Id., 503 Pa. at 541, 469 A.2d at 1384. See Guiton v. Pennsylvania National Mutual Casualty Insurance Co., 503 Pa. 547, 469 A.2d 1388 (1983) (reaffirms limitation period for work loss claims outlined in Kamperis). Further, our Supreme Court has consistently maintained that loss is suffered as it is sustained. See, e.g., Murphy v. Prudential Property and Casualty Insurance Co., 503 Pa. 528, 469 A.2d 1378 (1983) (loss suffered when covered medical service is rendered, not when benefits are denied). See also Platts v. Government Employees Insurance Co.,
[ 327 Pa. Super. Page 33301]
Pa. Superior Ct. 379, 447 A.2d 1017 (1982) (loss sustained when medical services rendered).
In Kamperis, because of an insufficient record, the Supreme Court felt compelled to remand for the trial court's determination of when decedent would have received his next paycheck or would have suffered the maximum $15,000 work loss. In the case at bar, however, the parties have stipulated that decedent, had he lived, would have earned in excess of $15,000 during the course of his lifetime. Because of that stipulation, we find it unnecessary to remand and conclude that appellees' action for "post-mortem" work loss benefits was timely filed. According to Kamperis, therefore, decedent's estate suffered a loss each time a paycheck was not received. The record here indicates that decedent earned approximately $125 per week while alive. At that rate, his estate would continue to sustain loss for at least two years after the accident, or until the maximum loss had accrued. Because appellees are entitled to bring suit for work loss benefits up until two years after the accrual of the maximum recoverable loss, but no longer than four years after the accident, and because decedent's death occurred on March 23, 1977, and the action for work loss benefits was commenced on May 30, 1979, slightly more than two years after the accident, appellees' action was timely under the Kamperis Court's interpretation of § 106(c)(1).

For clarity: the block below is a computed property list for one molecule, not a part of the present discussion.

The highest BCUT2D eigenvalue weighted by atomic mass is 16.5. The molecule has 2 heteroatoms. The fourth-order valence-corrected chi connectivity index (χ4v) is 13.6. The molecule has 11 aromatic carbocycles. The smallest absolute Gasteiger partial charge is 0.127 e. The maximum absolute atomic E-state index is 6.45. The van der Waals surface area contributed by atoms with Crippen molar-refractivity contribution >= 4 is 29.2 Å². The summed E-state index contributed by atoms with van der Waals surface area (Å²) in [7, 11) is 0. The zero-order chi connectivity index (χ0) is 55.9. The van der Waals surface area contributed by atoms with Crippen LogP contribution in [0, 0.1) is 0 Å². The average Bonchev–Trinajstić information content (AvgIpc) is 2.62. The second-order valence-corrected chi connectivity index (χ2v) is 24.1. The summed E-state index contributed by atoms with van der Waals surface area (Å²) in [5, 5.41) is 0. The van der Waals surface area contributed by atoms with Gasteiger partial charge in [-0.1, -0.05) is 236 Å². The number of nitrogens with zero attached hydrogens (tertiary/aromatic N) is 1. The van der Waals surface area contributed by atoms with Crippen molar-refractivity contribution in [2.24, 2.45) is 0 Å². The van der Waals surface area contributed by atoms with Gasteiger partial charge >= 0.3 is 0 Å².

Appellant would argue, however, that notwithstanding our conclusion that appellees' action was timely filed, appellees must prove their dependency on decedent to recover "post-mortem" work loss benefits. We hold that dependency need not be proven for a recovery of work loss benefits. In Allstate Insurance Co. v. Heffner, 491 Pa. 447, 421 A.2d 629 (1980), our Supreme Court analogized no-fault work loss benefits to the tort Survival Acts, indicating that it is the estate of the deceased victim that is entitled to recover any benefits due. In Sachritz v. Pennsylvania National Mutual Casualty Insurance Co., supra, 500 Pa. at 168, 455 A.2d at 103, the Court furthered its
[ 327 Pa. Super. Page 34]